Opinion: New data to inform big decisions around Pacific labour mobility

Photo – Supplied/Pacific Labour Mobility

There has been much discussion about how the rapidly expanding labour mobility programmes in Australia and New Zealand have affected lives in the Pacific. Many have pointed to the significant economic benefits to Pacific islanders, such as being able to earn much more abroad than at home. On the other hand, some are raising concerns about the toll of separation on families, instances of worker exploitation, and the risk of Pacific island countries losing their skilled workers. Recent changes in the programs add complexity to these contemporary issues.

This is a critical moment for labour migration in the region, as sending and receiving countries consider what policy shifts, if any, might be needed to address concerns.

Although anecdotal evidence exists, what has been lacking in this conversation is comprehensive and updated data and rigorous research from an independent and qualified third party.

In light of this, we have released a new joint study between the Development Policy Centre and the World Bank, The Gains and Pains of Working Away from Home, based on a large survey of those directly affected by labour mobility: Pacific migrant workers, their households and their communities.

The Pacific Labour Mobility Survey is the first major collection of data since the introduction of the Pacific Labour Scheme in Australia. Conducted between November 2021 and March 2023, the survey includes more than 2,000 workers in the Recognised Seasonal Employer (RSE) scheme and the Pacific Australia Labour Mobility (PALM) scheme plus more than 4,200 households (with about 25,600 household members in total) in Kiribati, Tonga and Vanuatu.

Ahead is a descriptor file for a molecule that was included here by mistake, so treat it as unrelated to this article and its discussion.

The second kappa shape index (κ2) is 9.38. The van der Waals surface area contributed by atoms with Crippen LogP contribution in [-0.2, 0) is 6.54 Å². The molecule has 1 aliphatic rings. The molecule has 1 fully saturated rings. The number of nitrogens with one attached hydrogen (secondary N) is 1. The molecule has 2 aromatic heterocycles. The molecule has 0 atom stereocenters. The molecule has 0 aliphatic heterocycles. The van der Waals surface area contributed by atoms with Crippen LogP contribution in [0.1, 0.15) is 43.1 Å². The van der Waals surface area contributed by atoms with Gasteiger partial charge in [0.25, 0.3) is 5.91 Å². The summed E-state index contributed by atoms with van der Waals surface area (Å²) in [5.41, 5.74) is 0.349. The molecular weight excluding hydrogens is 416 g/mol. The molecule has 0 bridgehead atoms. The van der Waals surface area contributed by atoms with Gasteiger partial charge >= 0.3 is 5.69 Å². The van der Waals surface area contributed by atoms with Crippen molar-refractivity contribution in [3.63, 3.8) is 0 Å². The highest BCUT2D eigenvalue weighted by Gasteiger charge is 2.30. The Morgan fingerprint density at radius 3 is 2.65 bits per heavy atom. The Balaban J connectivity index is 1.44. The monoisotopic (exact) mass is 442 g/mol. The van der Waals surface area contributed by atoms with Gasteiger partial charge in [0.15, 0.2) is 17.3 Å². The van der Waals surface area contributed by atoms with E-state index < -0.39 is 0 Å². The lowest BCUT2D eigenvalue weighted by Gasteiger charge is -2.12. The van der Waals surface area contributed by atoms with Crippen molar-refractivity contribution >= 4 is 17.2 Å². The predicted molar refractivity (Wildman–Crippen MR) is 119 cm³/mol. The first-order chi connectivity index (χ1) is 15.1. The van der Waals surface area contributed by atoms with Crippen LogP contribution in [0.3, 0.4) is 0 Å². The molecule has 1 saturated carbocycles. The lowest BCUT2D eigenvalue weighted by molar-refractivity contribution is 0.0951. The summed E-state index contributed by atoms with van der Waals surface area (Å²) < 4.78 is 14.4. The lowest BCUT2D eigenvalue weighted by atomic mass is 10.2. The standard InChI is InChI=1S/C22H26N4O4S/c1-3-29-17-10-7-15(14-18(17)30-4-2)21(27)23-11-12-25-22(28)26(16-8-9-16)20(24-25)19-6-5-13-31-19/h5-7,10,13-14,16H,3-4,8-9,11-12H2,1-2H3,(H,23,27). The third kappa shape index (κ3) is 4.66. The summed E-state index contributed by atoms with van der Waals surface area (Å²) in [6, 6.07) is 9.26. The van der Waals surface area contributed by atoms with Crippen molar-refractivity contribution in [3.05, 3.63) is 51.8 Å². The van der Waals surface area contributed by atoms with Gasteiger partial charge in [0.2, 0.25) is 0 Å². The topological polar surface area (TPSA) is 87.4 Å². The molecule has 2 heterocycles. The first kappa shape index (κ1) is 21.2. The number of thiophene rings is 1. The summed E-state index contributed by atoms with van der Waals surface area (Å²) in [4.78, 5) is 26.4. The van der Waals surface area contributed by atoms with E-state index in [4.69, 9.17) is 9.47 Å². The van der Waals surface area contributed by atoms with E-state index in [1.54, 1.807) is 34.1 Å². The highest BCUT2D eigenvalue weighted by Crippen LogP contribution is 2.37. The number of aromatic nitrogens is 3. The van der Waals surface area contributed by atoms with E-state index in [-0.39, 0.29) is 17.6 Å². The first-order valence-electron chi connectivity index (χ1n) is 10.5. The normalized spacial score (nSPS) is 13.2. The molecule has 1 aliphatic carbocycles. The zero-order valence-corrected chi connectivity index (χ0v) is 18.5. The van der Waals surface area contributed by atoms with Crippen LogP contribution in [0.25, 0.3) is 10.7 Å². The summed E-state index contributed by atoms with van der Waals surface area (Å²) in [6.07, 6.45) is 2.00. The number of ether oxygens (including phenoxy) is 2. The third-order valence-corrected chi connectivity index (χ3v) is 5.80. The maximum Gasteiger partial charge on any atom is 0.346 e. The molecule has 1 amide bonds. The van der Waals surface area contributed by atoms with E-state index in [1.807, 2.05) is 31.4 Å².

Findings from the survey challenge some popular misconceptions and demonstrate that these programs are seen as overwhelmingly positive by participants and their families.

Overall, the labour mobility schemes have brought net positive impacts, both economic and social, to workers, their households, and communities. This finding alone suggests that reforms to support the further growth of these schemes should be prioritised, and that policy changes which might compromise this success should be approached with the utmost caution.

Most workers are very satisfied with their experience in host countries , and the schemes are widely perceived as beneficial by both participating and non-participating households. Importantly, there is no evidence of any decline in worker satisfaction relating to the pandemic, recent growth in the scale of the schemes, or the many ad hoc policy changes which were made during this period, suggesting that these turbulent times have for the most part been well managed.

That participants earn significantly more than they would at home is well known. Less well known is the scale of these gains, which our new data help clarify: between three and four times pre-departure earnings for Tongan workers and up to 10 times pre-departure earnings for ni-Vanuatu workers. On average close to 60 percent of their earnings can be saved and sent home. This suggests that rising cost-of-living concerns in host countries do not appear to have put a brake on the economic attractiveness of the schemes or the net benefits derived from them for workers or their families back home.